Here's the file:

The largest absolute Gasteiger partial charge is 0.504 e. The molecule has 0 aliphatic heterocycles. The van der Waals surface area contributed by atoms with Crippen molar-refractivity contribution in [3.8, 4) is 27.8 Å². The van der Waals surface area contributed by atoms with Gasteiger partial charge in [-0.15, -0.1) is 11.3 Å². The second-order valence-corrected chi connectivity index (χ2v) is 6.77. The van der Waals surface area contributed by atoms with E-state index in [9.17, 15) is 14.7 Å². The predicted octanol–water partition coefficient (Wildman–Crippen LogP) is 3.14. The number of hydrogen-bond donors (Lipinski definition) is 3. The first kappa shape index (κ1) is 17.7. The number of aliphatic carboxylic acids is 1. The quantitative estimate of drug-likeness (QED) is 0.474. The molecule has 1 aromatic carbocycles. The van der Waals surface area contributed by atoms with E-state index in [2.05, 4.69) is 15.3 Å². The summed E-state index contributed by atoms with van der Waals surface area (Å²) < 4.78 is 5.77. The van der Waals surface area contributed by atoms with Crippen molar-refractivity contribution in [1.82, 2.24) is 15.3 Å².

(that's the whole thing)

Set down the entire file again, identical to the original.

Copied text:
The largest absolute Gasteiger partial charge is 0.504 e. The molecule has 0 aliphatic heterocycles. The van der Waals surface area contributed by atoms with Crippen molar-refractivity contribution in [3.8, 4) is 27.8 Å². The van der Waals surface area contributed by atoms with Gasteiger partial charge in [-0.15, -0.1) is 11.3 Å². The second-order valence-corrected chi connectivity index (χ2v) is 6.77. The van der Waals surface area contributed by atoms with E-state index in [9.17, 15) is 14.7 Å². The predicted octanol–water partition coefficient (Wildman–Crippen LogP) is 3.14. The number of hydrogen-bond donors (Lipinski definition) is 3. The first kappa shape index (κ1) is 17.7. The number of aliphatic carboxylic acids is 1. The quantitative estimate of drug-likeness (QED) is 0.474. The molecule has 1 aromatic carbocycles. The van der Waals surface area contributed by atoms with E-state index in [2.05, 4.69) is 15.3 Å². The summed E-state index contributed by atoms with van der Waals surface area (Å²) < 4.78 is 5.77. The van der Waals surface area contributed by atoms with Crippen molar-refractivity contribution in [1.82, 2.24) is 15.3 Å².